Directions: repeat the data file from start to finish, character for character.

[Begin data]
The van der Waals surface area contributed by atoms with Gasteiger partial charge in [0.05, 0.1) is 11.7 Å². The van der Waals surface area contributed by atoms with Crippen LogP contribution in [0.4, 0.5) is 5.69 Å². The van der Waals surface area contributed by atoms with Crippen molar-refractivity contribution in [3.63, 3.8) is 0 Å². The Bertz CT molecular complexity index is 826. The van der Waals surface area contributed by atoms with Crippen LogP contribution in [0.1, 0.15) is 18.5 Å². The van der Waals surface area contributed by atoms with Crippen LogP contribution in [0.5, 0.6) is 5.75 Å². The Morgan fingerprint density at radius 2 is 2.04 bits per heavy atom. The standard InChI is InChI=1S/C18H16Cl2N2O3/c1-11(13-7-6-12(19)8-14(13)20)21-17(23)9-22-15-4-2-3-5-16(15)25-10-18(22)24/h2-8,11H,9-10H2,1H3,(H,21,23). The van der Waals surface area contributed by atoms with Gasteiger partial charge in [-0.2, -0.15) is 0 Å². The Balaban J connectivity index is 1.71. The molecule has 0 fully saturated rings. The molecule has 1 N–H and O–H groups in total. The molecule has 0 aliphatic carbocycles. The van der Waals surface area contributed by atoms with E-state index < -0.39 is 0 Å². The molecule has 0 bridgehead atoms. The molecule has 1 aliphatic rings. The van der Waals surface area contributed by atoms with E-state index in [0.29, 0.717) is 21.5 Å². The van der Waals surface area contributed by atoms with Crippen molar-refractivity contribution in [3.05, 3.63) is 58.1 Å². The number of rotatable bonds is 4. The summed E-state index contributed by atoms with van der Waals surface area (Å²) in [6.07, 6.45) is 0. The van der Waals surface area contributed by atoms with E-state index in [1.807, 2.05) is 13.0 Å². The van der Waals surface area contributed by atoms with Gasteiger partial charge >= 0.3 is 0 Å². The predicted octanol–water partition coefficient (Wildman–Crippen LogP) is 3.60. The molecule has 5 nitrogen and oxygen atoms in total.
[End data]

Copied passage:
The van der Waals surface area contributed by atoms with Gasteiger partial charge in [0.05, 0.1) is 11.7 Å². The van der Waals surface area contributed by atoms with Crippen LogP contribution in [0.4, 0.5) is 5.69 Å². The van der Waals surface area contributed by atoms with Crippen molar-refractivity contribution in [3.63, 3.8) is 0 Å². The Bertz CT molecular complexity index is 826. The van der Waals surface area contributed by atoms with Crippen LogP contribution in [0.1, 0.15) is 18.5 Å². The van der Waals surface area contributed by atoms with Crippen LogP contribution in [0.5, 0.6) is 5.75 Å². The Morgan fingerprint density at radius 2 is 2.04 bits per heavy atom. The standard InChI is InChI=1S/C18H16Cl2N2O3/c1-11(13-7-6-12(19)8-14(13)20)21-17(23)9-22-15-4-2-3-5-16(15)25-10-18(22)24/h2-8,11H,9-10H2,1H3,(H,21,23). The van der Waals surface area contributed by atoms with Gasteiger partial charge in [-0.2, -0.15) is 0 Å². The Balaban J connectivity index is 1.71. The molecule has 0 fully saturated rings. The molecule has 1 N–H and O–H groups in total. The molecule has 0 aliphatic carbocycles. The van der Waals surface area contributed by atoms with E-state index < -0.39 is 0 Å². The molecule has 0 bridgehead atoms. The molecule has 1 aliphatic rings. The van der Waals surface area contributed by atoms with E-state index in [0.29, 0.717) is 21.5 Å². The van der Waals surface area contributed by atoms with Crippen molar-refractivity contribution in [3.05, 3.63) is 58.1 Å². The number of rotatable bonds is 4. The summed E-state index contributed by atoms with van der Waals surface area (Å²) in [6.07, 6.45) is 0. The van der Waals surface area contributed by atoms with E-state index in [1.807, 2.05) is 13.0 Å². The van der Waals surface area contributed by atoms with Gasteiger partial charge >= 0.3 is 0 Å². The predicted octanol–water partition coefficient (Wildman–Crippen LogP) is 3.60. The molecule has 5 nitrogen and oxygen atoms in total.